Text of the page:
Pinlight Display: Light Field Glasses for Augmented-Reality Applications

Nvidia Pinlight Display: Light Field Glasses for Augmented-Reality Applications (picture: Siggraph 2014 website) Earlier this year at Augmented World Expo, Nvidia researcher Douglas Lanman gave a talk about Near-Eye Light Field displays, i.e. electronic glasses which allow users to experience both 3D and depth. When asked about Augmented Reality (AR) applications during the discussion, Lanman noted that creating a set of transparent glasses that would also include microlenses (or something equivalent) but still allow “normal” see-through vision, was a real challenge. He very briefly teased “pinlight displays”, which were to be presented at the same conference, but no further information could be found online.

In the Emerging Technologies section of the Siggraph 2014 conference (10-14 August 2014), Adam Maimone and colleagues from the University of North Carolina at Chapel Hill and Nvidia will be presenting their new invention in a talk entitled “Pinlight Displays: Wide-Field-of-View Augmented-Reality Eyeglasses Using Defocused Point-Light Sources”.

Nvidia Pinlight Display: Light Field Glasses for Augmented-Reality Applications (abstract picture from coauthor's website The presentation abstract, available on the Siggraph website, provides some insight into how the team around Andrew Maimone have solved the challenge of a 3D stereo- and depth-enabled Augmented Reality system: Instead of the near-eye light field display‘s LCD and microlenses, the pinlight prototype uses a conventional LCD panel and acrylic sheet that acts as a point-light source, which can then be used to send tiled sub-images to the eyes.

Pinlight Displays: Wide Field of View Augmented-Reality Eyeglasses Using Defocused Point Light Sources
This novel design for an optical see-through augmented-reality display offers a wide field of view and supports a compact form factor approaching ordinary eyeglasses. Instead of conventional optics, the design uses only two simple hardware components: an LCD panel and an array of point-light sources (implemented as an edge-lit, etched acrylic sheet) placed directly in front of the eye, out of focus. The point-light sources are coded through the LCD to form miniature see-through projectors. A virtual aperture encoded on the LCD allows the projectors to be tiled, creating an arbitrarily wide field of view. Software rearranges the target augmented image into tiled sub-images and sends them to the display, where they appear as the correct image when observed out of the viewer’s accommodation range. Evaluation of the design space of tiled point-light emphasized on increasing spatial resolution through the use of eye tracking and demonstrated a preliminary human-viewable display.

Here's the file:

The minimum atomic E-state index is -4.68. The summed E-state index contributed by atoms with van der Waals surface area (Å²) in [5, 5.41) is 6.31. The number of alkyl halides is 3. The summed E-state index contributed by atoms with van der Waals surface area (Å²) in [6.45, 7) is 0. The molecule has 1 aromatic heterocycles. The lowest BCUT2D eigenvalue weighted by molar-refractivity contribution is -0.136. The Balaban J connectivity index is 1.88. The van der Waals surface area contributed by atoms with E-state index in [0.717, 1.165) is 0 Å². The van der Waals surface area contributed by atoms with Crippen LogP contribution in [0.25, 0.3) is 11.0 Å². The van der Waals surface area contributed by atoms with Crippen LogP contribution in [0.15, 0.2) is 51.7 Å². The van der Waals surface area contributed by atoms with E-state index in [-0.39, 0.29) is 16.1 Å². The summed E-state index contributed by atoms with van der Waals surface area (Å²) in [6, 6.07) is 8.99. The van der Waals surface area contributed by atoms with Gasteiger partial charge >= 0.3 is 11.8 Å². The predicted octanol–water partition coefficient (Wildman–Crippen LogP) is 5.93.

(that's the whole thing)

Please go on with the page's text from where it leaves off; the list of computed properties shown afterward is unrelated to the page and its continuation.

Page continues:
The corresponding paper will be published after the conference:

Pinlight Displays: Wide Field of View Augmented-Reality Eyeglasses using Defocused Point Light Sources (Maimone et al. 2014; picture: MIT website)

Maimone A, Lanman D, Rathinavel K, Keller K, Luebke D, Fuchs H. 2014. Pinlight Displays: Wide Field of View Augmented-Reality Eyeglasses using Defocused Point Light Sources. ACM Transactions on Graphics (SIGGRAPH 2014).

The pinlight display prototype seems to be based on earlier work by main author Andrew Maimone and Henry Fuchs from UNC Chapel Hill, where a transparent multilayer display can be used to both (1) present coded images to the eye and (2) block out light from “behind” the virtual image in the background:

Computational Augmented Reality Eyeglasses
In this paper we discuss the design of an optical see-through head-worn display supporting a wide field of view, selective occlusion, and multiple simultaneous focal depths that can be constructed in a compact eyeglasses-like form factor. Building on recent developments in multilayer desktop 3D displays, our approach requires no reflective, refractive, or diffractive components, but instead relies on a set of optimized patterns to produce a focused image when displayed on a stack of spatial light modulators positioned closer than the eye accommodation distance. We extend existing multilayer display ray constraint and optimization formulations while also purposing the spatial light modulators both as a display and as a selective occlusion mask. We verify the design on an experimental prototype and discuss challenges to building a practical display.

Computational Augmented Reality Eyeglasses, Fig. 3. The final augmented reality image (3) is formed by (1) display of the virtual object, (2) occluding the background from the augmented reality image. (image: Maimone & Fuchs, 2013) Computational Augmented Reality Eyeglasses, Fig. 14. Augmented reality scene on prototype display, from the display of only the virtual image (A) to the final combined augmented scene with occlusion support (F). (image: Maimone & Fuchs, 2013)

More information: Maimone A, Fuchs H. 2013. Computational Augmented Reality Eyeglasses. IEEE International Symposium on Mixed and Augmented Reality (ISMAR) 2013.

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